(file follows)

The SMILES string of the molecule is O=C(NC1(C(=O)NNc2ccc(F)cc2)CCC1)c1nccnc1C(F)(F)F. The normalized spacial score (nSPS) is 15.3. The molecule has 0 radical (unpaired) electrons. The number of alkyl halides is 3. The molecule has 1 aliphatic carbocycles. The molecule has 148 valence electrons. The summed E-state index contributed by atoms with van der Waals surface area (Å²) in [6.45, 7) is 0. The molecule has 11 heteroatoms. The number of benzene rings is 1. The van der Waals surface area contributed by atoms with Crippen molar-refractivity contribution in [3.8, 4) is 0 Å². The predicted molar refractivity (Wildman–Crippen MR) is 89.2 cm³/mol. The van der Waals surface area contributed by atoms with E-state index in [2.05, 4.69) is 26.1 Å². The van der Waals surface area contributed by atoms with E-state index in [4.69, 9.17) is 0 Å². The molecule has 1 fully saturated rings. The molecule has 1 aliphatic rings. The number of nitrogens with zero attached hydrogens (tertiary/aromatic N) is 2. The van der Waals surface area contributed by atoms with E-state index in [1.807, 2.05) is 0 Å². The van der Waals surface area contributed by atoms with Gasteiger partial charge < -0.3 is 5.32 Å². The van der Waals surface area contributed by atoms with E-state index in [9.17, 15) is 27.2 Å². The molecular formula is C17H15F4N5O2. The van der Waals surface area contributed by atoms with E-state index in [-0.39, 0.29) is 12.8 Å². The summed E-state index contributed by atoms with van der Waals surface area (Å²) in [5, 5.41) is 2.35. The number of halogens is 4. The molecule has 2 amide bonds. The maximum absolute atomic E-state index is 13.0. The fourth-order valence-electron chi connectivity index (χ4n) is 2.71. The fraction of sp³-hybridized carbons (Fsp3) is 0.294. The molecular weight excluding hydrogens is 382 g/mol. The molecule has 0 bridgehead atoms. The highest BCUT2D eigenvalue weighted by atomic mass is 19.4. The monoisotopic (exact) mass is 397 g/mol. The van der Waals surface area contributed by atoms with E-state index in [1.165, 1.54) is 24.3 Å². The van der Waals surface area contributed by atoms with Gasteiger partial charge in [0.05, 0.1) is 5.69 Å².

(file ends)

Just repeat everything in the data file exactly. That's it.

The SMILES string of the molecule is O=C(NC1(C(=O)NNc2ccc(F)cc2)CCC1)c1nccnc1C(F)(F)F. The normalized spacial score (nSPS) is 15.3. The molecule has 0 radical (unpaired) electrons. The number of alkyl halides is 3. The molecule has 1 aliphatic carbocycles. The molecule has 148 valence electrons. The summed E-state index contributed by atoms with van der Waals surface area (Å²) in [6.45, 7) is 0. The molecule has 11 heteroatoms. The number of benzene rings is 1. The van der Waals surface area contributed by atoms with Crippen molar-refractivity contribution in [3.8, 4) is 0 Å². The predicted molar refractivity (Wildman–Crippen MR) is 89.2 cm³/mol. The van der Waals surface area contributed by atoms with E-state index in [2.05, 4.69) is 26.1 Å². The van der Waals surface area contributed by atoms with E-state index in [4.69, 9.17) is 0 Å². The molecule has 1 fully saturated rings. The molecule has 1 aliphatic rings. The number of nitrogens with zero attached hydrogens (tertiary/aromatic N) is 2. The van der Waals surface area contributed by atoms with E-state index in [1.807, 2.05) is 0 Å². The van der Waals surface area contributed by atoms with Gasteiger partial charge < -0.3 is 5.32 Å². The van der Waals surface area contributed by atoms with E-state index in [9.17, 15) is 27.2 Å². The molecular formula is C17H15F4N5O2. The van der Waals surface area contributed by atoms with E-state index in [-0.39, 0.29) is 12.8 Å². The summed E-state index contributed by atoms with van der Waals surface area (Å²) in [5, 5.41) is 2.35. The number of halogens is 4. The molecule has 2 amide bonds. The maximum absolute atomic E-state index is 13.0. The fourth-order valence-electron chi connectivity index (χ4n) is 2.71. The fraction of sp³-hybridized carbons (Fsp3) is 0.294. The molecular weight excluding hydrogens is 382 g/mol. The molecule has 0 bridgehead atoms. The highest BCUT2D eigenvalue weighted by atomic mass is 19.4. The monoisotopic (exact) mass is 397 g/mol. The van der Waals surface area contributed by atoms with E-state index in [1.165, 1.54) is 24.3 Å². The van der Waals surface area contributed by atoms with Gasteiger partial charge in [0.05, 0.1) is 5.69 Å².